Reformed Doctrine is often ridiculed, but it is in conformity to the Scriptures and is in recognition and submission to “Unconditional Election”, the Will of God as to who will be saved, which is the “U” of “TULIP”, the Five Points of Calvinism, the Reformed Doctrine of Salvation.

For Reformed Doctrine, there is only one gospel as more fully summarized in the Canons of Dordt, and it is based on God’s Will, God’s “Unconditional Election”.  It may be difficult to find a church that faithfully preaches and teaches it, and as we search for it, we may lose favor with churches and denominations and Christian family and friends, and in that sense lose our life for the gospel’s sake, but that is the only gospel that we seek and that is the only gospel that will save us.

“Article 15.  …  Satan abhors it;  the world ridicules it;  the ignorant and hypocrite abuse, and heretics oppose it;  but the spouse of Christ hath always most tenderly loved and constantly defended it, as an inestimable treasure;  and God, against whom neither counsel nor strength can prevail, will dispose her to continue this conduct to the end.  Now, to this one God, Father, Son, and Holy Spirit, be honor and glory, forever. AMEN.  FIFTH HEAD OF DOCTRINE Of the Perseverance of the Saints of Canons of Dordt.

“… not My will, but Yours be done.”  Luke 22:42.

Today’s devotion comes from Mark 8:27-33.

“Jesus went out, along with His disciples, to the villages of Caesarea Philippi;  and on the way He questioned His disciples, saying to them, “Who do people say that I am?”  They told Him, saying, “John the Baptist;  and others say Elijah;  but others, one of the prophets.”  And He continued by questioning them, “But who do you say that I am?”  Peter *answered and *said to Him, “You are the Christ.”  And He warned them to tell no one about Him.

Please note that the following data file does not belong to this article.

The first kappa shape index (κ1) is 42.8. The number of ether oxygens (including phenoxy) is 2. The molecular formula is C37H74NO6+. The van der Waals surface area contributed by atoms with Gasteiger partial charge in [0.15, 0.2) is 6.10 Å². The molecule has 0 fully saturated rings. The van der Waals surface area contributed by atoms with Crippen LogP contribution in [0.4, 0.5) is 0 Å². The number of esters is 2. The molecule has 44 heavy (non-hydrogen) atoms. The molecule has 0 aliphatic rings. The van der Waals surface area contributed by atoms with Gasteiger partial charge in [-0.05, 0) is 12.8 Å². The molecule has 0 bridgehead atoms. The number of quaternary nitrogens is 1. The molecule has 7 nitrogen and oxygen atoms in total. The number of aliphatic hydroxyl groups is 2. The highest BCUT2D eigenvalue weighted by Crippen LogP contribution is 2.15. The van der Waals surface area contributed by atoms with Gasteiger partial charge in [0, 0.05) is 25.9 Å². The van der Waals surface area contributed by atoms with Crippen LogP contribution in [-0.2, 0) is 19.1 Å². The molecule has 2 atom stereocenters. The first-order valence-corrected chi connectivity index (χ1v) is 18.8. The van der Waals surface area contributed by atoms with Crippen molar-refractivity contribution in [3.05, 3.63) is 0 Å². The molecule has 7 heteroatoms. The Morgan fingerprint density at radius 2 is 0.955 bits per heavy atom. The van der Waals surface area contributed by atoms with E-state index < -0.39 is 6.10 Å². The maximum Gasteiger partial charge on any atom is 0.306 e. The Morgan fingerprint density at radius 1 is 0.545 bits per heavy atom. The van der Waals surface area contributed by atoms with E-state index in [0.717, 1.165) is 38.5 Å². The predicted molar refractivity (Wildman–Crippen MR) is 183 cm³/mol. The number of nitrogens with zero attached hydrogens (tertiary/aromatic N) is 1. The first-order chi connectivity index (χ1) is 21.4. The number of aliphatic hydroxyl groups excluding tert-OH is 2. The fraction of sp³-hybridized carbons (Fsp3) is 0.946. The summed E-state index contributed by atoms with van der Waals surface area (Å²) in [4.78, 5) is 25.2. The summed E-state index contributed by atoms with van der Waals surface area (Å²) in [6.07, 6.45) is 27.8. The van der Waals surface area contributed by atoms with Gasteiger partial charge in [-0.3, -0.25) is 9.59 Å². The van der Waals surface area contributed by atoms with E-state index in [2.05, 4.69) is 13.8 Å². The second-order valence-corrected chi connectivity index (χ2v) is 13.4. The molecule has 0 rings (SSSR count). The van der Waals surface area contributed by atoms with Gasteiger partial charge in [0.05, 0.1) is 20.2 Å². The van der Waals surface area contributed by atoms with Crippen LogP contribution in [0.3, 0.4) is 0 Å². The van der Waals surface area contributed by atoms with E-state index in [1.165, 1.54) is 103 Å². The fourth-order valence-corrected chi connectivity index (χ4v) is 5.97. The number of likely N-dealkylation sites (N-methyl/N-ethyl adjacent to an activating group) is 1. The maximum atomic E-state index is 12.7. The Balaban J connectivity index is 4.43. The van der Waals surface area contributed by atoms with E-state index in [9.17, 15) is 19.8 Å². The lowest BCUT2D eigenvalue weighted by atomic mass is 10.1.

And He began to teach them that the Son of Man must suffer many things and be rejected by the elders and the chief priests and the scribes, and be killed, and after three days rise again.  And He was stating the matter plainly.  And Peter took Him aside and began to rebuke Him.  But turning around and seeing His disciples, He rebuked Peter and *said, “Get behind Me, Satan;  for you are not setting your mind on God’s interests, but man’s.”  Mark 8:27-33.


Man’s interests for Jesus would likely be to set up Jesus as some earthly king who would do what they want such as to protect them and bestow favors of their choice on them.

But, God’s interests was to redeem His elect through the death of Christ.  “And He began to teach them that the Son of Man must suffer many things and be rejected by the elders and the chief priests and the scribes, and be killed, and after three days rise again.”  Verse 31.

Article 8.  For this was the sovereign counsel, and most gracious will and purpose of God the Father, that the quickening and saving efficacy of the most precious death of his Son should extend to all the elect, for bestowing upon them alone the gift of justifying faith, thereby to bring them infallibly to salvation:  that is, it was the will of God, that Christ by the blood of the cross, whereby he confirmed the new covenant, should effectually redeem out of every people, tribe, nation, and language, all those, and those only, who were from eternity chosen to salvation, and given to him by the Father; that he should confer upon them faith, which together with all the other saving gifts of the Holy Spirit, he purchased for them by his death;  should purge them from all sin, both original and actual, whether committed before or after believing;  and having faithfully preserved them even to the end, should at last bring them free from every spot and blemish to the enjoyment of glory in his own presence forever.